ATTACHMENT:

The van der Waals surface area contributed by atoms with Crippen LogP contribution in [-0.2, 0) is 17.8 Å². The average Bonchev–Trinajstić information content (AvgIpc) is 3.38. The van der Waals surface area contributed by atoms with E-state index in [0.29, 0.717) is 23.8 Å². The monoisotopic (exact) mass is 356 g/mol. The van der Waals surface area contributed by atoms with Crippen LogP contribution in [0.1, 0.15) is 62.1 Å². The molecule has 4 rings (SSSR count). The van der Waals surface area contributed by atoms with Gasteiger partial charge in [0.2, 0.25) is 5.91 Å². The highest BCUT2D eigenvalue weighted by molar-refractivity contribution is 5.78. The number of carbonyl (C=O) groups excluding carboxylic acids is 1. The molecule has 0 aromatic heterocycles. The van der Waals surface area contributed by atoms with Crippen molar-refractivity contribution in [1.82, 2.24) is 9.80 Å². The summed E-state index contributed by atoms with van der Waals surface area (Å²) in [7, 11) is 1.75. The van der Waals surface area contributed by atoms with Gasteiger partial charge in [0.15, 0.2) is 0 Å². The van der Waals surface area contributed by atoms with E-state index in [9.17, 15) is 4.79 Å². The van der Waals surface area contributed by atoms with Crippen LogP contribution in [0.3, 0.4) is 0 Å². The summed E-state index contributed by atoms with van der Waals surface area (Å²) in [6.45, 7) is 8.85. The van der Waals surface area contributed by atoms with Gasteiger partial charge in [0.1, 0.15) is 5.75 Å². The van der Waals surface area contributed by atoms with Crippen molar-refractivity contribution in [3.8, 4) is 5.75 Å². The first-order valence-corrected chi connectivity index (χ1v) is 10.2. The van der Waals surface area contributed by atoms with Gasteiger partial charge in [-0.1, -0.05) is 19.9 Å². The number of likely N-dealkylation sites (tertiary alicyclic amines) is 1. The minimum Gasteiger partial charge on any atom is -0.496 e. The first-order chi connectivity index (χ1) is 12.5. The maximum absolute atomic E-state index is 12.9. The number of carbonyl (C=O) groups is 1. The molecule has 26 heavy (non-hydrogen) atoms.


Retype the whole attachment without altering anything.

The van der Waals surface area contributed by atoms with Crippen LogP contribution in [-0.2, 0) is 17.8 Å². The average Bonchev–Trinajstić information content (AvgIpc) is 3.38. The van der Waals surface area contributed by atoms with E-state index in [0.29, 0.717) is 23.8 Å². The monoisotopic (exact) mass is 356 g/mol. The van der Waals surface area contributed by atoms with Crippen LogP contribution in [0.1, 0.15) is 62.1 Å². The molecule has 4 rings (SSSR count). The van der Waals surface area contributed by atoms with Gasteiger partial charge in [0.2, 0.25) is 5.91 Å². The highest BCUT2D eigenvalue weighted by molar-refractivity contribution is 5.78. The number of carbonyl (C=O) groups excluding carboxylic acids is 1. The molecule has 0 aromatic heterocycles. The van der Waals surface area contributed by atoms with Crippen molar-refractivity contribution in [1.82, 2.24) is 9.80 Å². The summed E-state index contributed by atoms with van der Waals surface area (Å²) in [7, 11) is 1.75. The van der Waals surface area contributed by atoms with Gasteiger partial charge in [0.15, 0.2) is 0 Å². The van der Waals surface area contributed by atoms with E-state index in [9.17, 15) is 4.79 Å². The van der Waals surface area contributed by atoms with Crippen LogP contribution in [0.3, 0.4) is 0 Å². The summed E-state index contributed by atoms with van der Waals surface area (Å²) in [6.45, 7) is 8.85. The van der Waals surface area contributed by atoms with Gasteiger partial charge in [0.1, 0.15) is 5.75 Å². The van der Waals surface area contributed by atoms with Crippen molar-refractivity contribution in [3.8, 4) is 5.75 Å². The first-order valence-corrected chi connectivity index (χ1v) is 10.2. The van der Waals surface area contributed by atoms with Gasteiger partial charge in [-0.1, -0.05) is 19.9 Å². The number of likely N-dealkylation sites (tertiary alicyclic amines) is 1. The minimum Gasteiger partial charge on any atom is -0.496 e. The first-order chi connectivity index (χ1) is 12.5. The maximum absolute atomic E-state index is 12.9. The number of carbonyl (C=O) groups is 1. The molecule has 26 heavy (non-hydrogen) atoms.